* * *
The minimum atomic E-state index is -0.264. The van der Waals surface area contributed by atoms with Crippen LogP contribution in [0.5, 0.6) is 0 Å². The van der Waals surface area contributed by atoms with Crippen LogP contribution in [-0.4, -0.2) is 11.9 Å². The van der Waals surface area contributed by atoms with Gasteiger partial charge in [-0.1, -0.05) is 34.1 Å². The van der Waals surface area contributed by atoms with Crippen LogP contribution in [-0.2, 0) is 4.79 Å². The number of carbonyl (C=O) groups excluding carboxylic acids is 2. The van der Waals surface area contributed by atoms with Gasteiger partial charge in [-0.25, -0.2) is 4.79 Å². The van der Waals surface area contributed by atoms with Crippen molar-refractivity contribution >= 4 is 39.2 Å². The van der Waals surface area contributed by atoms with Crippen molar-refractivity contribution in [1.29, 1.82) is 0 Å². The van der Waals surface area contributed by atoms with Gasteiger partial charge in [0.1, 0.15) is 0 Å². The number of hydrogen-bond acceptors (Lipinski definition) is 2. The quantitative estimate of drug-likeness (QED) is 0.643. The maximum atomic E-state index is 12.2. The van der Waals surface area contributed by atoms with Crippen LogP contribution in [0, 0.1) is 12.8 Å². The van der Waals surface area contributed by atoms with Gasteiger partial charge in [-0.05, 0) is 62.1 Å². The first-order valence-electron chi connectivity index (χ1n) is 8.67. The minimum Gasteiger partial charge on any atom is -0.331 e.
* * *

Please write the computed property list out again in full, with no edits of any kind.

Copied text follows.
The minimum atomic E-state index is -0.264. The van der Waals surface area contributed by atoms with Crippen LogP contribution in [0.5, 0.6) is 0 Å². The van der Waals surface area contributed by atoms with Crippen LogP contribution in [-0.4, -0.2) is 11.9 Å². The van der Waals surface area contributed by atoms with Gasteiger partial charge in [-0.1, -0.05) is 34.1 Å². The van der Waals surface area contributed by atoms with Crippen LogP contribution in [-0.2, 0) is 4.79 Å². The number of carbonyl (C=O) groups excluding carboxylic acids is 2. The van der Waals surface area contributed by atoms with Gasteiger partial charge in [-0.25, -0.2) is 4.79 Å². The van der Waals surface area contributed by atoms with Crippen molar-refractivity contribution >= 4 is 39.2 Å². The van der Waals surface area contributed by atoms with Crippen molar-refractivity contribution in [1.29, 1.82) is 0 Å². The van der Waals surface area contributed by atoms with Gasteiger partial charge in [0.1, 0.15) is 0 Å². The number of hydrogen-bond acceptors (Lipinski definition) is 2. The quantitative estimate of drug-likeness (QED) is 0.643. The maximum atomic E-state index is 12.2. The van der Waals surface area contributed by atoms with Crippen LogP contribution in [0, 0.1) is 12.8 Å². The van der Waals surface area contributed by atoms with Gasteiger partial charge in [-0.05, 0) is 62.1 Å². The first-order valence-electron chi connectivity index (χ1n) is 8.67. The minimum Gasteiger partial charge on any atom is -0.331 e.